As you get into multi-tasking mode it becomes difficult for you to manage your time. More than you, other stakeholders including your supervisors, team members, peers and sometimes external connections manage your time. You decide to complete high priority, highly critical tasks in a day and at 5:00 PM you realize half or more than half tasks are still not yet initiated.
It is a very common problem and unless you take care of your own time, nobody else will take care of it for you. This post is applicable both for Architects as well as non-Architects. Time is precious – no matter who you are and at what level you are.
I have been struggling to manage my own time and not to forget along with so called work-life balance where you are supposed to spend some time for your family members. Here are my personal top 10 time management tips.
- Start your day early: You need to begin your day early. Before others decide what you will do throughout the day, you should be able to decide what you want to accomplish throughout the day.
- Pen and paper: Use pen and paper to list down all important and critical tasks you want to accomplish. Remember not every important thing is critical. Differentiate important tasks from critical ones and give priority to the ones as appropriate. Have 3 columns list – task description, task initiated and task completed. You can move on unfinished tasks to the next day tasks list and can track those as appropriate.
- Identity dependencies and delegate soon: You cannot do all the planned tasks on your own. You will have certain dependencies on your own team or other stakeholders. Break the task in small pieces and delegate the work to others as early as possible. You should not wait till you reach the task in the list. Sooner you delegate to others, sooner you will get completed work from others.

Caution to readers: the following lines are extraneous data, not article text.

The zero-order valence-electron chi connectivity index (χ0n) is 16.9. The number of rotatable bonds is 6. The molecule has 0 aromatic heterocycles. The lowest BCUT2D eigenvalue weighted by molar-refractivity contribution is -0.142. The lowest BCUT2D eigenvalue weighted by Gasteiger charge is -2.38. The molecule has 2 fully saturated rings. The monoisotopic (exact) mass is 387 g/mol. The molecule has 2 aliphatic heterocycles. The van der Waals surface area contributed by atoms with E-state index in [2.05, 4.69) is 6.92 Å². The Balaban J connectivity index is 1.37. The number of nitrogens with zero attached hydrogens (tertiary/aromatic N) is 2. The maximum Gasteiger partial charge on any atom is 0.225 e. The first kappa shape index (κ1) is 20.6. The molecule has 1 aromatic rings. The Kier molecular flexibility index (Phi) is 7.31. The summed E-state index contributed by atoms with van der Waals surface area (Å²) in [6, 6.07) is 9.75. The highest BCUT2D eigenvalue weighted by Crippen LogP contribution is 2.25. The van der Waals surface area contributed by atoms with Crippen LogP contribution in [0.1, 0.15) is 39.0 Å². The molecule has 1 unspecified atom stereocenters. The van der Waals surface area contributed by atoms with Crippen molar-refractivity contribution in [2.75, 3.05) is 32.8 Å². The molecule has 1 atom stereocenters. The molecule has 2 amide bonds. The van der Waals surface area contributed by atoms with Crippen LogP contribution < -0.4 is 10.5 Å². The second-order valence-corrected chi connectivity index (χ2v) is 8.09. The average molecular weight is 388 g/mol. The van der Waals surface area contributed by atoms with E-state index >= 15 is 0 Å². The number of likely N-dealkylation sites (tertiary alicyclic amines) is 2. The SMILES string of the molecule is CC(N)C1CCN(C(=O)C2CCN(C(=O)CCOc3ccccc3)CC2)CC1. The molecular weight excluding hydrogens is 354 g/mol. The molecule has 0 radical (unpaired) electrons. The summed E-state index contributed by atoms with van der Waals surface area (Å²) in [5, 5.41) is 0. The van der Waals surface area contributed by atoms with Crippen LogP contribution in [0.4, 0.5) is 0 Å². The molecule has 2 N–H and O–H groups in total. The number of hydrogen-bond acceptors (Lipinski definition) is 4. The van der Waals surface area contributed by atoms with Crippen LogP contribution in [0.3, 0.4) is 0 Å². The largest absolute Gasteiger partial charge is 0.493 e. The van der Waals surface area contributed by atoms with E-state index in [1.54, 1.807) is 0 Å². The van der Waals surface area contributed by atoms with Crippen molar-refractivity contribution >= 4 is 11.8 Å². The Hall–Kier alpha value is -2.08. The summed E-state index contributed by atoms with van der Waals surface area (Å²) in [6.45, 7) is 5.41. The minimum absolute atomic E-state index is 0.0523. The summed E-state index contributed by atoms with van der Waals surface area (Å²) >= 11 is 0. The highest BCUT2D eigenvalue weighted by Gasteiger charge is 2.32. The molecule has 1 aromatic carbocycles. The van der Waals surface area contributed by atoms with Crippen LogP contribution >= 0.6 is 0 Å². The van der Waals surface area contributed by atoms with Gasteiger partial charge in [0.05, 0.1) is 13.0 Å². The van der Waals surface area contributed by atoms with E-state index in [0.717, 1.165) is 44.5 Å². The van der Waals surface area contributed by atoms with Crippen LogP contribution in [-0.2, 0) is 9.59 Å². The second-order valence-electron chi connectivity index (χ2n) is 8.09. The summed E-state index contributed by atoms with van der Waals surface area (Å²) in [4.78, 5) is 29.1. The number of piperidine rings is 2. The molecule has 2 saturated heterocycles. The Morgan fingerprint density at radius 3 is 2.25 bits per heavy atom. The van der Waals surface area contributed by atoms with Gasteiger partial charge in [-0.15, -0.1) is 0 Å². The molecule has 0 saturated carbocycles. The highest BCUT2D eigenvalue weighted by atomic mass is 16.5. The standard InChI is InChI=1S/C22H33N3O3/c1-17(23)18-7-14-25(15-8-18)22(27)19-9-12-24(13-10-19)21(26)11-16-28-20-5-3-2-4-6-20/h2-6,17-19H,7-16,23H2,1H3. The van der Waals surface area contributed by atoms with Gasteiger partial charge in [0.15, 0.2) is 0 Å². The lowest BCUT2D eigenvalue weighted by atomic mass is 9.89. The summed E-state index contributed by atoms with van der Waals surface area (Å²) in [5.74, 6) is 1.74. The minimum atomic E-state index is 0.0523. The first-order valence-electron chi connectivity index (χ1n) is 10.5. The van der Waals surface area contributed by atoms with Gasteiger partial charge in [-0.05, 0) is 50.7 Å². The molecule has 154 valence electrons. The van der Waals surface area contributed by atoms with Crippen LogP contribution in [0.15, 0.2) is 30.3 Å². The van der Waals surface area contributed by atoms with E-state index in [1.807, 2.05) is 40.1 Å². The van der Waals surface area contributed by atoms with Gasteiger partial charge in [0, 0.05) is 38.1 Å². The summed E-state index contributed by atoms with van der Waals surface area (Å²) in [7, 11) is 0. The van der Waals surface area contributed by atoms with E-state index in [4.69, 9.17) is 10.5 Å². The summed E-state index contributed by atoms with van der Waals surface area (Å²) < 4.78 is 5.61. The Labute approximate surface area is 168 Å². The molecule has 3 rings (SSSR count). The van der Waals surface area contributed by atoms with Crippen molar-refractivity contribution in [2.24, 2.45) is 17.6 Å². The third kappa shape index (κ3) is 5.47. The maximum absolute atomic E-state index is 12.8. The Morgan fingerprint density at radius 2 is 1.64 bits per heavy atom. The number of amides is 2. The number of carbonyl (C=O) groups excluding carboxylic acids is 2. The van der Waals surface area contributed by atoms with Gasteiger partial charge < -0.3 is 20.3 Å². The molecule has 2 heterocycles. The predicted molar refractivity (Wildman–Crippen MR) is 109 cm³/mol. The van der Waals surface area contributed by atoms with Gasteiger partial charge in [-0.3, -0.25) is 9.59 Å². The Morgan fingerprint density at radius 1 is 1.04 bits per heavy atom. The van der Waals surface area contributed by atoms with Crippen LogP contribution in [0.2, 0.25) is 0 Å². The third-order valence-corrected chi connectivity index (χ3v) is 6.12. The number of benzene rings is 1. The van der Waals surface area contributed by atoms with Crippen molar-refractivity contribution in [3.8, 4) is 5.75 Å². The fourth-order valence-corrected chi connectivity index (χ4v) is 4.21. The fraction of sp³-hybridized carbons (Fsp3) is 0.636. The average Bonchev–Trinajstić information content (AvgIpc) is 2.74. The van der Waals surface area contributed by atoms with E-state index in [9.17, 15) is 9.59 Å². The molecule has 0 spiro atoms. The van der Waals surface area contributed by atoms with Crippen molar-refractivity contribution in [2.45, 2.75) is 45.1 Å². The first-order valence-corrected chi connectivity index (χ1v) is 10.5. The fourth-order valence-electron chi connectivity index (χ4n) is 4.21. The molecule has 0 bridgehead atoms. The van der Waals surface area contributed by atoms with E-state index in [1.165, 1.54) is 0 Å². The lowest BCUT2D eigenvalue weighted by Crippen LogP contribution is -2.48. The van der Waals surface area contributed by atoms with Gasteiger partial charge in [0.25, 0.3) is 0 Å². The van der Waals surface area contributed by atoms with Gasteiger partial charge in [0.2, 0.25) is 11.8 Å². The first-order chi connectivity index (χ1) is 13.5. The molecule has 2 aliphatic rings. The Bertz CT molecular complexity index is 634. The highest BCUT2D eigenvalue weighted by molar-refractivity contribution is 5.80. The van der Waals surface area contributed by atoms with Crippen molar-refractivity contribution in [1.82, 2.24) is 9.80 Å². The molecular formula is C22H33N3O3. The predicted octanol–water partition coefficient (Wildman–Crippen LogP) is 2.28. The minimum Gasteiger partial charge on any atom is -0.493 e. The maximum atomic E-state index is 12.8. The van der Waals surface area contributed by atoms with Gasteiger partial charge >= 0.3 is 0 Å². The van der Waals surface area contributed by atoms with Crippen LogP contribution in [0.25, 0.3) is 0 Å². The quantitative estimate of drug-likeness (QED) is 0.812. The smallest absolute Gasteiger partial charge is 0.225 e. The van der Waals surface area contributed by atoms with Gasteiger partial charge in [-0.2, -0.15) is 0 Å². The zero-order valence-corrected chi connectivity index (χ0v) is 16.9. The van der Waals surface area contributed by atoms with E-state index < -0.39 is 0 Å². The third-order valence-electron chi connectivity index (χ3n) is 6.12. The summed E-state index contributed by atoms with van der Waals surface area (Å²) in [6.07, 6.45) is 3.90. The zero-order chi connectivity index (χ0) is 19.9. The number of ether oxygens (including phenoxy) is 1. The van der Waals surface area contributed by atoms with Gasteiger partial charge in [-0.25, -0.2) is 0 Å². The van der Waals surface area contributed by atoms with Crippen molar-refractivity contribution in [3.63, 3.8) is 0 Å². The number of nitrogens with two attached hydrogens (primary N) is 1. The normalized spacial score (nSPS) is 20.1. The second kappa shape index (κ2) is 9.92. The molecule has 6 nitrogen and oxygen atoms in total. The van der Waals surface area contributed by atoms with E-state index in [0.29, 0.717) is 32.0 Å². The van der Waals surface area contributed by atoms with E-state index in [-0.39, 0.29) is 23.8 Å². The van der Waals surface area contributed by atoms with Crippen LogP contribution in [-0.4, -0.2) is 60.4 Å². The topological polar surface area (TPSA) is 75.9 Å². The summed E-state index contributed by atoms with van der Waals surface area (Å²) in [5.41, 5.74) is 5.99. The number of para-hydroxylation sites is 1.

- Do you need your Outlook throughout the day? Mail communication is important but it is annoying as well. Along with required communication your mail box is flooded with certain announcements, mailers, and non-important mails. Either you need to work in offline mode or close that annoying pop-up at the bottom. You do not need to get disturbed while working on critical task. If you do not need mail interference, just close your Outlook and check your mails once in a while by syncing mails on your own.
- Mark mails with appropriate To and CC: This tip is again related to email communication. Mark people on To and CC list only and only if they are required. More the people you mark on mails, more time you would be spending on reading their mails and dealing with their opinions. It goes with your intent, criticality and organization culture though.
- Block your calendar for your own purpose: On Monday morning you should block 1-2 hours per day throughout the week for your own purpose. If you cannot mark same time slot throughout the week, its fine at least mark different time slots to read something new, close your own expense reports, close long pending document review or so. It is you who can save you from time crunched situation.
- Coffee breaks: Do you take unwanted coffee breaks since someone just popped on your cabin and asked you to accompany him/her? You need to be busy for some part of the day managing your own job. Do let others know without any guilt that you are busy and cannot take break at the moment. Others will not get offended if you convey it in right way. You just need to convey it for your own sake.
- Blackberry: Another most annoying digital device in corporate life is blackberry (or any other mail device you carry in your pocket). How often you turn it off? Do you need to be connected with it 24*7? Turn it off once in a while when you have critical deliverable and do not want to be disturbed. You will find some space for sure.
- Working lunch: If it works, prefer working lunch than work after lunch with people. Bite of pizza or visit to nearby restaurant while discussing something can save additional 1 hour in your calendar.
- Make use of time whenever you find it: To be more effective, you should be able to break tasks in small pieces and assign priority to it. You need to squeeze in tasks in small time windows you have. Move tasks up and down, change priorities and finish as many as you can in small windows. This takes some time and but it can be definitely do-able.
Your time is your own and nobody should control it. Be disciplined with your calendars, notes, delegation activities and blocking your own calendar. Do it on regular basis and you will find lots of time for your own.